2. A truly international affair. To steal a riff from Meaghan Morris’s comments at the business meeting, this was most emphatically not the sort of “international” conference typical of US academic life. That sort of conference still tends to be dominated by US participants, with a tiny sprinkling of attendees from mostly Anglophone nations . . . and so, not surprisingly. they don’t feel terribly different from more local affairs. This conference, on the other hand, brought together people from more than 50 different countries . . . and while it wasn’t quite a utopian global village (if nothing else, the conference’s lingua franca was still English), it also wasn’t the faux internationalism of the usual (American) suspects talking to no one but themselves in a Hilton ballroom on some other continent.
  3. An intellectually rich gathering. Again, this isn’t so much a function of the papers I heard (though there were some noteworthy standouts here, such as Devleena Ghosh on call centers in Bangalore and Sue Murray on online photo-sharing networks) as it was the overall character of the gathering. On the whole, I felt more intellectually stimulated by the various conversations I had in Istanbul — at panels, in the hallways, over food and drink — than I have at almost any other conference I’ve been to.
  4. A surprisingly intimate conference. And I don’t mean that in a saucy, salacious kind of way (though I’m sure it was that kind of conference for some attendees . . . but this isn’t that kind of blog). I mean that, despite the overall size of the conference and the number of attendees, the gathering — happily — had very little (if any) of the giant, impersonal, anonymous feel that one gets from most large conferences. Some of this, of course, may have been a side effect (for me) of being a non-Turk in Istanbul, and thus finding it easier to feel a sort of immediate connection to various conferees that would not normally happen at, say, your average NCA or ICA gathering. But some of it was also the result of the way the conference was structured and organized — with a special nod here going to the Friday evening boat ride up the Bosphorous and back, which went a long, long way to giving the conference a sort of intense affective and communal charge that one doesn’t typically get from hotel meeting rooms and convention centers.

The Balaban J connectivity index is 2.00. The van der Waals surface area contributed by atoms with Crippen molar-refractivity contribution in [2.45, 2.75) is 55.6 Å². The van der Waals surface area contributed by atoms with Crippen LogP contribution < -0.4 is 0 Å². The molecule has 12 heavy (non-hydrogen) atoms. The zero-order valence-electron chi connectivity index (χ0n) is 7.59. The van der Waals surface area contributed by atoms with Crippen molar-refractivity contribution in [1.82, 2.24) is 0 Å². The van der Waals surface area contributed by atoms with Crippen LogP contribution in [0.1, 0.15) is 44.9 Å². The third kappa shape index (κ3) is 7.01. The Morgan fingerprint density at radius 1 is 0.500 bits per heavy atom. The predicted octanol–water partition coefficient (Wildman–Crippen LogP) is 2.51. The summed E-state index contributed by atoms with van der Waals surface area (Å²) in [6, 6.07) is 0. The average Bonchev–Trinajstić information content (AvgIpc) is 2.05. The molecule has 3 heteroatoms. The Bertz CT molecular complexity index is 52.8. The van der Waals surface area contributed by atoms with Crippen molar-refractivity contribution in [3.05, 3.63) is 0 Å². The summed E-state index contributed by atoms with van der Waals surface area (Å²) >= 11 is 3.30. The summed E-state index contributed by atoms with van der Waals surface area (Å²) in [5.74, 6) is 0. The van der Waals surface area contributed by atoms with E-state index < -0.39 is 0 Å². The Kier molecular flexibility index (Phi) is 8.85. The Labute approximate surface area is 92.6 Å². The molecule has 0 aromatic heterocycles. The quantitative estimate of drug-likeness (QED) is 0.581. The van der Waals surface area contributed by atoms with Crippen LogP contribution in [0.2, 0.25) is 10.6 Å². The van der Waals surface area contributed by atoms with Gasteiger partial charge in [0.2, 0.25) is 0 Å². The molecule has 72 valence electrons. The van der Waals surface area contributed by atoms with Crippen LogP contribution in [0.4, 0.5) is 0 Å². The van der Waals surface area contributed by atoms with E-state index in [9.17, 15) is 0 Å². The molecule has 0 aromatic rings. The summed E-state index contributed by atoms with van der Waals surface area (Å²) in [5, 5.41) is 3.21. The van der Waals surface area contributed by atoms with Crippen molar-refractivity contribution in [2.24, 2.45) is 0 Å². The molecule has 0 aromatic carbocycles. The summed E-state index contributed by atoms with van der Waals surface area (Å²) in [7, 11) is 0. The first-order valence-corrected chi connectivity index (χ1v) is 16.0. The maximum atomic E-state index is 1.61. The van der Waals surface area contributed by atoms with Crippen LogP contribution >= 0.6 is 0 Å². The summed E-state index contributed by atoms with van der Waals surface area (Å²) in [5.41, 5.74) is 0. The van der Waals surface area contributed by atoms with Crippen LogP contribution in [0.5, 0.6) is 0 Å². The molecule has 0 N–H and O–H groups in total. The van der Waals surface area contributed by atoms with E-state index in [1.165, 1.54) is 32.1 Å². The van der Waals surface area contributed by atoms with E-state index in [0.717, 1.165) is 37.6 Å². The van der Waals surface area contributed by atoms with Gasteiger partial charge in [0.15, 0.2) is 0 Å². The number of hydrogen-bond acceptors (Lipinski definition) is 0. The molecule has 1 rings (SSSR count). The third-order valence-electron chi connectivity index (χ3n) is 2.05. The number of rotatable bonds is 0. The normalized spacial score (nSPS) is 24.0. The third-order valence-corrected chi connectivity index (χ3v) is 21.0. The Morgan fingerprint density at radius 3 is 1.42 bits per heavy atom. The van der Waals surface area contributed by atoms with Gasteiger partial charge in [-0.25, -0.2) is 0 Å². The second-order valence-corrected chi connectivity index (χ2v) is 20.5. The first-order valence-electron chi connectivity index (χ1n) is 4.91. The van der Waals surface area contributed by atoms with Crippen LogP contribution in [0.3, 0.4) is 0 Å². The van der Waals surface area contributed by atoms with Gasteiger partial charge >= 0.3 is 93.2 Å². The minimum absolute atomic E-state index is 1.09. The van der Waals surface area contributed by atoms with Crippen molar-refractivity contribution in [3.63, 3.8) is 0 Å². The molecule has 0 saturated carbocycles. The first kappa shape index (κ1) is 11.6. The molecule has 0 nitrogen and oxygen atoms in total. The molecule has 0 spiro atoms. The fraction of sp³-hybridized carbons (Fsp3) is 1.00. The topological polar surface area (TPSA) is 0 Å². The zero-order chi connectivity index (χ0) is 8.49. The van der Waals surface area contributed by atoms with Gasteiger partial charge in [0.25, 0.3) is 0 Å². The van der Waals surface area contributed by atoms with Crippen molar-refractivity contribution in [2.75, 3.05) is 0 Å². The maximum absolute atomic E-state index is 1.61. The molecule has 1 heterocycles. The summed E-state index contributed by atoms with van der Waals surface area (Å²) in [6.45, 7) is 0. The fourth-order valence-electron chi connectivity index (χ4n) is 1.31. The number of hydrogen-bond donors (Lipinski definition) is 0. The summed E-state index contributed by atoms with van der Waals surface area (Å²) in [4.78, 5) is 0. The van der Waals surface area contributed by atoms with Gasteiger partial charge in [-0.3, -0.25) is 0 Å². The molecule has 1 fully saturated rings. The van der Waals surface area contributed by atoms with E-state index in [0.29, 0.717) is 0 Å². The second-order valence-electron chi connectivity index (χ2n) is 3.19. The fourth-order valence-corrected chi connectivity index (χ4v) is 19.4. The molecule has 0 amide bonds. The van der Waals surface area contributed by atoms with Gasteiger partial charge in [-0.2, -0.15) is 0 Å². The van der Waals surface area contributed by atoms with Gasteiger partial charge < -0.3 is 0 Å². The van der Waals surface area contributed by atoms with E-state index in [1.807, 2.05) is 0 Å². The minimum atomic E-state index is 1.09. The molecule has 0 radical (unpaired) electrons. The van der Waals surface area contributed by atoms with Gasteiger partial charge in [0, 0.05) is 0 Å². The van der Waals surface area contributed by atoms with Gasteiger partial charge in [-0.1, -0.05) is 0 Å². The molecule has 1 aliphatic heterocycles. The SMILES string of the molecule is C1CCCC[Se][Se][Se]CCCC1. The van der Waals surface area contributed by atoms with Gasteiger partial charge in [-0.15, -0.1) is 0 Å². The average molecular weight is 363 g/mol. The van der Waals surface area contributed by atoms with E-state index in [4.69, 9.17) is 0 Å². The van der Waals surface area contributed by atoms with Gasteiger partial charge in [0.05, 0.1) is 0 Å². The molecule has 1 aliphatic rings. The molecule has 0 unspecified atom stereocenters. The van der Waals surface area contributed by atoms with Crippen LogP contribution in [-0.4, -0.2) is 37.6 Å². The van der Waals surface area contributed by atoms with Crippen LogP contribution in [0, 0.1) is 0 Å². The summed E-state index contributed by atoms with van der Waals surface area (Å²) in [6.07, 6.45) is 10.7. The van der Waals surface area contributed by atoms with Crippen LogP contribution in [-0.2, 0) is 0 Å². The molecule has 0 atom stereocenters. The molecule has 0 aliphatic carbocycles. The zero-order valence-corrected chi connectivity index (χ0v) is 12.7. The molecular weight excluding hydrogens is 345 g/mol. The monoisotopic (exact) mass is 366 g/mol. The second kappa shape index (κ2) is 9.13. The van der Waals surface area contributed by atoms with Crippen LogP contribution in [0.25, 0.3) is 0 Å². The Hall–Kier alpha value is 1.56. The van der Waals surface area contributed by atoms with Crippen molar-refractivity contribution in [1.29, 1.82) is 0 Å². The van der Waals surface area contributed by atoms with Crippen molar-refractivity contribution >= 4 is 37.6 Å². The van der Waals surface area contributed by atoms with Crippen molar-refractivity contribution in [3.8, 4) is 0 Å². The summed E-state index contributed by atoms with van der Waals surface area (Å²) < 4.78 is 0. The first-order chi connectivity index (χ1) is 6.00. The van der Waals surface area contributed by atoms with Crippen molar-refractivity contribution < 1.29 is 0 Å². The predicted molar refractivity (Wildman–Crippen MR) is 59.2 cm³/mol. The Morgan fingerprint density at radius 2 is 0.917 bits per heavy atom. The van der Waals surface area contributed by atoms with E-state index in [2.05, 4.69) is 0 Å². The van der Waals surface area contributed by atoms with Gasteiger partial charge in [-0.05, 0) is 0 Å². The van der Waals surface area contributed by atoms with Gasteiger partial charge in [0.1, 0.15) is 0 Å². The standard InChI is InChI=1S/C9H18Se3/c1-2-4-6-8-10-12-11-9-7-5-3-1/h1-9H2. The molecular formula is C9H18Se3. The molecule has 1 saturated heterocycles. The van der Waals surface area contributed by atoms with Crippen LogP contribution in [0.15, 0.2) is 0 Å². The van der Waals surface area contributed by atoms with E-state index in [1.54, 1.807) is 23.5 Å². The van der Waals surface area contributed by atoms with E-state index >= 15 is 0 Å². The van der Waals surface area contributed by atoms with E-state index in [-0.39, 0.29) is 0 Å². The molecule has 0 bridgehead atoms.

My new favorite airline

I’m not interested in pimping this blog out to corporate sponsors, but there are also moments when it’s worth giving props (no aviation pun inten—well, okay, maybe there’s a little intent here) to those who deserve it. As one of Northwest’s major hubs, Minneapolis is almost a one-airline city . . . and it’s an increasingly lousy airline. Even if I were willing to overlook Northwest’s egregious labor politics (which I’m not), they’ve simply become an annoying airline to fly with. The usual complaints apply here: no legroom, no elbowroom, bare-bones in-flight amenities for domestic travel, and a frequent flyer program that makes it close to impossible to actually use your accumulated miles. But the final straw for me came on my return trip from Istanbul, where the flight crew from Amsterdam to Detroit was far and away the rudest, the surliest, and the most xenophobic bunch of flight attendants I’ve ever witnessed. These folks got on the plane with a mighty bad attitude . . . and even if that attitude might have been justified by (surprise) Northwest’s egregious labor politics, the passengers wedged into tiny, uncomfortable seats for a nine-hour flight simply weren’t the proper target for such frustrations.

So Northwest is moving fast towards the bottom of my list for airline choices — while two trips to DC this summer have me convinced that Midwest should be at the top of my list whenever circumstances allow. The downside is that they’re a small carrier serving a relatively limited number of destinations (so they won’t always be a viable option) and currently everything that they fly in and out of Minneapolis gets routed through their Milwaukee hub (so they’re rarely going to give me a non-stop flying experience).

But their planes have wide, comfortable leather seats for all passengers (there’s no separate business class here). Because they’re not trying to squeeze extra passengers into every square inch of cabin space, their overhead luggage bins don’t seem to get filled up prematurely, and the boarding process runs more smoothly and quickly. Without exception, every one of their flight attendants on eight different legs of my summer travels have been personable, relaxed, and seeming quite happy with their jobs. And surprisingly tasty baked-onboard chocolate chip cookies are standard snack fare. This is how flying should be — even on a budget.